Ruby on Rails

Discussion in 'Mac Programming' started by macsig, Jun 4, 2007.

  1. macsig macrumors regular

    Joined:
    Oct 27, 2006
    Location:
    Marina del Rey, CA
    #1
    Hi guys,
    I would like to know who is developing with Ruby on Rails ????
    May I have your feedbacks ????

    I have to start a new project and I would like to use it but before that I would happy to have some feedback


    THANKS AND BY !!!
     
  2. demallien macrumors regular

    Joined:
    Oct 13, 2005
    #2
    Ummm, it's very good. It's the Mac of the software development world, It Just Works (tm)...

    BUT, it's slow. If you're thinking of using it for a commercial product, be prepared to have to buy more servers than would be necessary in another development environment...
     
  3. jacekwo macrumors newbie

    Joined:
    Dec 5, 2007
    #3
    Not slow!

    RoR is one of the most wonderful languages/frameworks to work with. It just works is right...

    However, I would greatly disagree with the speed issue. It is true that the environment is slow when working in development (since it needs to reload all the data, functions and code everytime) but when you switch out to production and testing, the systems speed greatly leaps forward. Its blazing fast when it is done right.

    Also, It wouldnt be the best of ideas to serve from the mac that you use. It just isnt good programming. Working with the code tha tyou run on the server is a pretty bad idea. Personally, I use the mac for RoR development. My production machine is seperate, Ubuntu linux served up server style...

    Some good resources - both by "The Pragmatic Programmers":

    Rails Recipes

    Agile Web Development with Rails.

    We are currently developing several nice little webapps. My site, www.jacekwollocko.com will have periodic updates as to the status of these apps.

    Good luck.
     
  4. Loc macrumors newbie

    Joined:
    Jul 23, 2007
    Location:
    Southern California
    #4
    I'm a Java head because that pays the bills but I've been learning Ruby and it's famous Rails framework the past year. It's definitely a breath of fresh air and I admire a lot of what Rails creators have done. Coding in Ruby is much less verbose than Java as well.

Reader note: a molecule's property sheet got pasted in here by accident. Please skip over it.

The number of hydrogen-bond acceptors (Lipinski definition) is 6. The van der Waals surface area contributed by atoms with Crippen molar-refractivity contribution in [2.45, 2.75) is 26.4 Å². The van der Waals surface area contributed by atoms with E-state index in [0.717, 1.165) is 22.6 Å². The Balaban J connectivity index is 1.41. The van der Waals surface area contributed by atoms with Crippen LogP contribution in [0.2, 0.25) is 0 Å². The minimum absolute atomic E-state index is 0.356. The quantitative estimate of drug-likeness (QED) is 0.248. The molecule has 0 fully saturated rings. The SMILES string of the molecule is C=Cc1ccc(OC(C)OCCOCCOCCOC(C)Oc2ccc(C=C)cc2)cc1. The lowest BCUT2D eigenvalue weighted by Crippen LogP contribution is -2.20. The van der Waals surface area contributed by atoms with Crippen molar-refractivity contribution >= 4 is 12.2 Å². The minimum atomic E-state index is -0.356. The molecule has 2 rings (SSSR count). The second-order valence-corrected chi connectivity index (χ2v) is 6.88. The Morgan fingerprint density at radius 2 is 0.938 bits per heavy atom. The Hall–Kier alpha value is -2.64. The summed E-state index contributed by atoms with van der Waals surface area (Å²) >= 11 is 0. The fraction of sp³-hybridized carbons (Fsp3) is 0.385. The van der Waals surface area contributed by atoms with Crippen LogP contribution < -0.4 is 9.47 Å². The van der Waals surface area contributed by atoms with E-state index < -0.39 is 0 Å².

If your project is just an academic exercise, RoR is a great choice. The learning curve isn't steep at all. www.railsforum.com is a great resource.
     
  5. craig1410 macrumors 6502a

    craig1410

    Joined:
    Mar 22, 2007
    Location:
    Scotland
    #5
    Hi,
    I've programmed in many languages over the years and Ruby is definitely my favourite. Ruby on Rails takes full advantage of the Ruby language in a way which cannot be replicated by other RoR clones in other languages. Sure, things like Cake PHP have done a great job of applying RoR methodologies to create a PHP framework but Rails is still the daddy!

    I would also highly recommend the "Agile Web Development with Rails" book mentioned above along with a number of other Pragmatic Programmers titles.

    Speed should not be an issue, unless of course you are running something like microsoft.com or ibm.com, and there are some good guides around which will help you to set up a production server but as the other poster said, don't try to use your development PC to serve the final website - you can either build a cheap production server or use a hosted solution. Much depends on the scale you are after and the uptime you need.

    Give RoR a try, you'll enjoy it!
    Craig.
     
  6. demallien macrumors regular

    Joined:
    Oct 13, 2005
    #6
    If you're not soing anthing more complex than serving up some pages with a bit of data extracted from a database, then Rails is just fine, speedwise. But if you try to do something a bit more processor intensive, your app will bring the server to it's knees.

    For example, a while back, I wrote a sort of proxy server. Basically, you directed your browser to my server, and entered in the address at which you wanted to start browsing. My server would download that page, change all of the links so that they pointed back to my server, with a parameter indicating the original link's target, and then served up the modified page to the original client (it was for a game - I wanted to be able to insert news articles onto the NYT front page for example...). Rails was fantastic for getting this up and running quickly, but I couldn't handle more than about 5 clients at once on a reasonably decent server. I had to replace all of the HTML analysis code with code written in C to get a decent throughput (upto about 50 clients simmultaneously without too much lag).

    Note, I still use Rails for most of this app. It's just that everyone should be aware that if there are any computationally intensive tasks to be done, you should be prepared to have to recode those sections in C. What's nice though is that you can launch before having do the rewriting - it's a rare site that has more than 5 simultaneous clients from day 1 :)
     

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